I SHU SEPPO MU MYO JI

    KO GA CHO RAI MI DA SON

     

    HI SON BUSSETSU MU AKU MYO

    YAKU MU NYO NIN AKU DO FLI

    SHU NIN SHI SHIN KYO HI SON

    KO GA CHO RAI MI DA SON

     

    HI SON MU RYO HO BEN KYO

    MU U SHO SHU AKU CHI SHIKI

    O JO FU TAI SHI BO DAI

    KO GA CHO RAI MI DA SON

     

    GA SETSU HI SON KU DOKU JI

    SHU ZEN MU HEN NYO KAI SUI

    SHO GYAKU ZEN GON SHO JO SHA

    E SE SHU JO SHO HI KOKU

     

    NAMANDABU

    NAMANDABU

    NAMANDABU

    NAMANDABU

    NAMANDABU

    NAMANDABU

     

     

    EKOKU

    GAN NI SHI KU DO KU

    BYO DO SE ISSAI

    DO HON BO DAI SHIN

    O JO U AN RA KOKU

     

    The English translation of this gatha is from the Shinshu Seiten, Jodo Shin Buddhist Teaching, published by the Buddhist Churches of America, 1978.

    Junirai Translation
    Before Amida Buddha, whom Deva and men worship,

    I humble myself in deepest reverence.

    In His wondrous Land of Bliss

    Surrounded is He by countless Bodhisattvas.

     

    His golden form shines forth pure, like the King of Mount (Sumeru);

    His practice of Truth is steadfast, like an elephant’s pace;

    His eyes radiate, like pure blue lotus blossoms.

    Thus I prostrate myself before Amida Buddha.

     

    His countenance is perfectly pure and round, like the full moon;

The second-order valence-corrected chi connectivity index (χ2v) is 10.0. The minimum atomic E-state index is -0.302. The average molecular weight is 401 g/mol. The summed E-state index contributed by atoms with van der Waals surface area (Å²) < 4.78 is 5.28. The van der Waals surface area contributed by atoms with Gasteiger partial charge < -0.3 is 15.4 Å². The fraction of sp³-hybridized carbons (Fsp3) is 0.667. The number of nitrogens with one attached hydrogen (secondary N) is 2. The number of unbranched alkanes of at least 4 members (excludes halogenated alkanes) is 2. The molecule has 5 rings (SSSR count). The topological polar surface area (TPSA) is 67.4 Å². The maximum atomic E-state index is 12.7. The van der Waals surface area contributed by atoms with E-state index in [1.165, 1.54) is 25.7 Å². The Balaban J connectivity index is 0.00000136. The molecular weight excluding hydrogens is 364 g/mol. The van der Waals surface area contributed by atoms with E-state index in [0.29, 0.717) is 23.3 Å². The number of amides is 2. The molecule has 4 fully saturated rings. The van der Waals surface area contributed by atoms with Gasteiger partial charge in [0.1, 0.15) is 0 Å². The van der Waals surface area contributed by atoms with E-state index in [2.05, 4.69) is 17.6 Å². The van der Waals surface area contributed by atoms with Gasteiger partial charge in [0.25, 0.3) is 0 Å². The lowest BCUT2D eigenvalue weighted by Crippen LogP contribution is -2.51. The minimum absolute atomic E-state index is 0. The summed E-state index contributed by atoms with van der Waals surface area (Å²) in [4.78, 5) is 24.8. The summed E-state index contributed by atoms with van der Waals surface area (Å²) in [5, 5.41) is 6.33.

His majestic light shines like a thousand suns and moons;

    His voice is like a heavenly drum, yet like a heavenly bird (Kokila).

    Thus I prostrate myself before Amida Buddha.

     

    Avalokitesvara wears upon his crown,

    The image of Amida adorned with many precious jewels,

    He subdues the arrogance of demons and heretics,

    Thus I prostrate myself before Amida Buddha.

     

    Incomparable, vast and pure His Virtues are,

    Clearly extending like vast open space,

    His acts freely benefiting all.

    Thus I prostrate myself before Amida Buddha.

     

    Bodhisattvas from the ten quarters

    And countless maras always venerate Him.

    He dwells with Vow-power for the sake of all beings.

    Thus I prostrate myself before Amida Buddha.

    In the Golden treasure pond where the lotus flowers bloom,

    Established with goodness is a wondrous throne;

    Where reigns the Lord, like the King of Mount (Sumeru).

    Thus I prostrate myself before Amida Buddha.

    From the ten quarters Bodhisattvas come,

    Revealing wondrous powers, they attain blissful state;

    Honoring His face, they offer eternal homage.

    Thus I prostrate myself before Amida Buddha.

     

    All things are transient and without self

    Like the moon on water, lightning, shadow, or dew.

    “The Dharma cannot be expressed by words,” the Buddha proclaimed.

    Thus I prostrate myself before Amida Buddha.

     

    No words of evil are in His Land;

    No fear of evil doers, nor evil paths;

    With sincere heart all beings worship Him.

    Thus I prostrate myself before Amida Buddha.

     

    His Land of infinite expediencies

    Is without degenerate things or wicked beings;

    Upon Rebirth, Non-Retrogressive Bodhi does one attain.

    Thus I prostrate myself before Amida Buddha.

     

    Thus have I praised the Virtues of Amida.

    Boundless are they like the water of the sea.

    Upon receiving these pure and good qualities

    May all beings be reborn into his Land.

You must be logged in to reply to this topic.

Skip to toolbar